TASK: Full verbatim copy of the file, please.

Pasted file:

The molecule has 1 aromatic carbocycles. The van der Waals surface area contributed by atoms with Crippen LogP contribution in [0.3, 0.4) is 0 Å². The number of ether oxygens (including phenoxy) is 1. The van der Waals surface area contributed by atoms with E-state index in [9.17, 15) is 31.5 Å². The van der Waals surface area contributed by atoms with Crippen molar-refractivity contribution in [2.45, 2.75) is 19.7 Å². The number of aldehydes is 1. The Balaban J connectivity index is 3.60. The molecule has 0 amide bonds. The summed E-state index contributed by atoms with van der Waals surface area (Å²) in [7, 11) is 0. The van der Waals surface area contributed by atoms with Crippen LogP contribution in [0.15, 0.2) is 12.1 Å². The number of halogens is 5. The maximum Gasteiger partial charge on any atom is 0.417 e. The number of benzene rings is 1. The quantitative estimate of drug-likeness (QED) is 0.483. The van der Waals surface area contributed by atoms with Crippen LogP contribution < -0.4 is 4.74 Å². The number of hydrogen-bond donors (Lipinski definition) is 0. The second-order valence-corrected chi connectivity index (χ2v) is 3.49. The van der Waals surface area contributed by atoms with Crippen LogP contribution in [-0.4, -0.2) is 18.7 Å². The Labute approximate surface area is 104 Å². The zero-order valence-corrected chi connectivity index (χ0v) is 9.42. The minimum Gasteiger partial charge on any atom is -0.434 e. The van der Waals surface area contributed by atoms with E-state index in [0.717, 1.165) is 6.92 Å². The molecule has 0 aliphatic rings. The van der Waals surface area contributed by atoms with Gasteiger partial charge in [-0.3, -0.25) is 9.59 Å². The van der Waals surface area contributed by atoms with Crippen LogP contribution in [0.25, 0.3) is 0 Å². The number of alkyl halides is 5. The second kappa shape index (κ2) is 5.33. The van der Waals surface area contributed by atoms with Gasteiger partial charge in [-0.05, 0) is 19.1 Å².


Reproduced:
The molecule has 1 aromatic carbocycles. The van der Waals surface area contributed by atoms with Crippen LogP contribution in [0.3, 0.4) is 0 Å². The number of ether oxygens (including phenoxy) is 1. The van der Waals surface area contributed by atoms with E-state index in [9.17, 15) is 31.5 Å². The van der Waals surface area contributed by atoms with Crippen molar-refractivity contribution in [2.45, 2.75) is 19.7 Å². The number of aldehydes is 1. The Balaban J connectivity index is 3.60. The molecule has 0 amide bonds. The summed E-state index contributed by atoms with van der Waals surface area (Å²) in [7, 11) is 0. The van der Waals surface area contributed by atoms with Crippen LogP contribution in [0.15, 0.2) is 12.1 Å². The number of halogens is 5. The maximum Gasteiger partial charge on any atom is 0.417 e. The number of benzene rings is 1. The quantitative estimate of drug-likeness (QED) is 0.483. The van der Waals surface area contributed by atoms with Crippen LogP contribution < -0.4 is 4.74 Å². The number of hydrogen-bond donors (Lipinski definition) is 0. The second-order valence-corrected chi connectivity index (χ2v) is 3.49. The van der Waals surface area contributed by atoms with Crippen LogP contribution in [-0.4, -0.2) is 18.7 Å². The Labute approximate surface area is 104 Å². The zero-order valence-corrected chi connectivity index (χ0v) is 9.42. The minimum Gasteiger partial charge on any atom is -0.434 e. The van der Waals surface area contributed by atoms with E-state index in [0.717, 1.165) is 6.92 Å². The molecule has 0 aliphatic rings. The van der Waals surface area contributed by atoms with Gasteiger partial charge in [-0.3, -0.25) is 9.59 Å². The van der Waals surface area contributed by atoms with Crippen LogP contribution in [0.25, 0.3) is 0 Å². The number of alkyl halides is 5. The second kappa shape index (κ2) is 5.33. The van der Waals surface area contributed by atoms with Gasteiger partial charge in [-0.05, 0) is 19.1 Å².